“Excuse me for interrupting, but it looks like countless footprints continue on down Reddington pass toward Tucson,” Fosters said.
Devon stepped forward. “Alright, we are already locked and loaded. Let’s give this place a quick once over for any other clues or info and then head after them.”
“I just hope they didn’t head into Tucson,” Emily said.
“Devon gave her a one armed hug. “Me too, Emily. Me too.”
Brown and Spencer led the few remaining survivors back toward Tucson in small quarter of a mile bursts. They would find a defendable area and hold it, firing at the advancing zombies, until they drew too close. Then the small team would jog to their vehicles and drive to the next defendable spot and repeat the process.
Of Haeds there remained no sign.
Each time they needed to retreat, it was getting harder to get Mel to join them. After the death of his friend, the man wanted vengeance and he had enough bullets to make it happen, unless he got overwhelmed. Soon however the remainder of the group found their bullet supply running low.
After reaching another retreat, Brown and Spencer walked to the lip of the incline they had staked out for the next slaughter. They had parked the vehicles on a small hill that gave them an excellent view of the remnants of Haeds army marching at them from below. Overhead, Spencer caught sight of the black shapes of vultures riding the hot thermal drafts, created by the scorched desert sands, and briefly wondered if they waited for them.
“How many do you figure are left?” he asked Brown.
Holding his hand under the lip of his faded cowboy hat, the man replied. “I’d say they’re still a good one-fifty.”
“How many shots you got?”
“I’m pushing into my emergency rounds.”
“I’m not much better off,” The teenagers said. “Mel made all the ammo and he’s acting like he has a stash. You need to ask him for more bullets for us.”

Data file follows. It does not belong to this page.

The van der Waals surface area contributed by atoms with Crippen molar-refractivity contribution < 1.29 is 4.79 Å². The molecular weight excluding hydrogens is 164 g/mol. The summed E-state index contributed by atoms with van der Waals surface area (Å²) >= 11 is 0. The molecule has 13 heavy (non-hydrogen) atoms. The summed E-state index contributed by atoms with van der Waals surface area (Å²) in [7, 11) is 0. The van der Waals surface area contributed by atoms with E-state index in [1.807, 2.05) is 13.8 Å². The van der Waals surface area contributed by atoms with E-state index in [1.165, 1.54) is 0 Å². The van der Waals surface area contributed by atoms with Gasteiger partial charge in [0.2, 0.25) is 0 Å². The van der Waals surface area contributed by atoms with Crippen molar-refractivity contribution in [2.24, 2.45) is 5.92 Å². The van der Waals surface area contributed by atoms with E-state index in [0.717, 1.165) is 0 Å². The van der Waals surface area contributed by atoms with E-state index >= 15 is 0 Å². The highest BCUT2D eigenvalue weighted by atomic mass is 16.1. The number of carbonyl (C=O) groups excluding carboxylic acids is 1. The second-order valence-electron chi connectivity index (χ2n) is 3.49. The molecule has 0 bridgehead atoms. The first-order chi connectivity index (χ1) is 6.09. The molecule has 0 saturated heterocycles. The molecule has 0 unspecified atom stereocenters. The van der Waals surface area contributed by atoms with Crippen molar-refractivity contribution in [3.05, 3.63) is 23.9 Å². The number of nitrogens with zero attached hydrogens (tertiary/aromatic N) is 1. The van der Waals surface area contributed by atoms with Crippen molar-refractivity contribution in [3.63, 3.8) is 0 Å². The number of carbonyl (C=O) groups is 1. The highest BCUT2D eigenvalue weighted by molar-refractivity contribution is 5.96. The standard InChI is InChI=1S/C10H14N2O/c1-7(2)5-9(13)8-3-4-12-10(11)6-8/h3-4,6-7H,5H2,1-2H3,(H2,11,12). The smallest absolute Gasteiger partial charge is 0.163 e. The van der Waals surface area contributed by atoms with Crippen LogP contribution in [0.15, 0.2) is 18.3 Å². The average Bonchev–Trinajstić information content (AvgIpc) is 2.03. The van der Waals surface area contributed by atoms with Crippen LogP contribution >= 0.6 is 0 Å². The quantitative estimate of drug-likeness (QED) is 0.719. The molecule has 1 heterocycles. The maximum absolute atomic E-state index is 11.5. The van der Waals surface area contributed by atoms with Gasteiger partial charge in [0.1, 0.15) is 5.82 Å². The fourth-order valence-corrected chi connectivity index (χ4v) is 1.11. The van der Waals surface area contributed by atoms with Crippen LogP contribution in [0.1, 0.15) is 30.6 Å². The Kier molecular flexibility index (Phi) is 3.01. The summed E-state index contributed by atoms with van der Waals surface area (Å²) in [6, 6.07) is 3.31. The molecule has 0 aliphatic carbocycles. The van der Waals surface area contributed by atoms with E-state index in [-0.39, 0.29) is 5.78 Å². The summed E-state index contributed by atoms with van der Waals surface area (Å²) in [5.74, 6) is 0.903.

“He’s been acting less than perfectly level headed. I’m not sure that’s a good idea.”
“What other choice do we have? We can’t waste our last shots just taking down half of what’s left and if we did, that would leave us crippled for whatever comes next.”
“We also need to keep Mel from losing it or we may never get new bullets again.”
They watched the zombies slowly stumble over the harsh cactus filled terrain. Many were filled with thorns and balls from jumping cholla. Any living person would have been crippled in agony, but they kept trudging through the brush headless of all obstacles. The zombies were just getting close enough for them to need to prepare. Already Mel and the punker Wart were standing where the road lead down the incline.
That was when they heard the scream.
This was followed by some cursing and then a load boom as the noise from Devon’s shotgun echoed off the mountains. As one, the rest of the men went charging to the rear. They found Kimberly smashing the head of a zombie who already lay prone along the road. Rollie was firing the shotgun from his wheelchair. Spencer’s eyes opened in alarm. They had gotten too close to Tucson and another group of Walkers had cut them off.
“We’re trapped,” he whispered to himself, and he moved forward and helped Rollie shot down the nearest foes.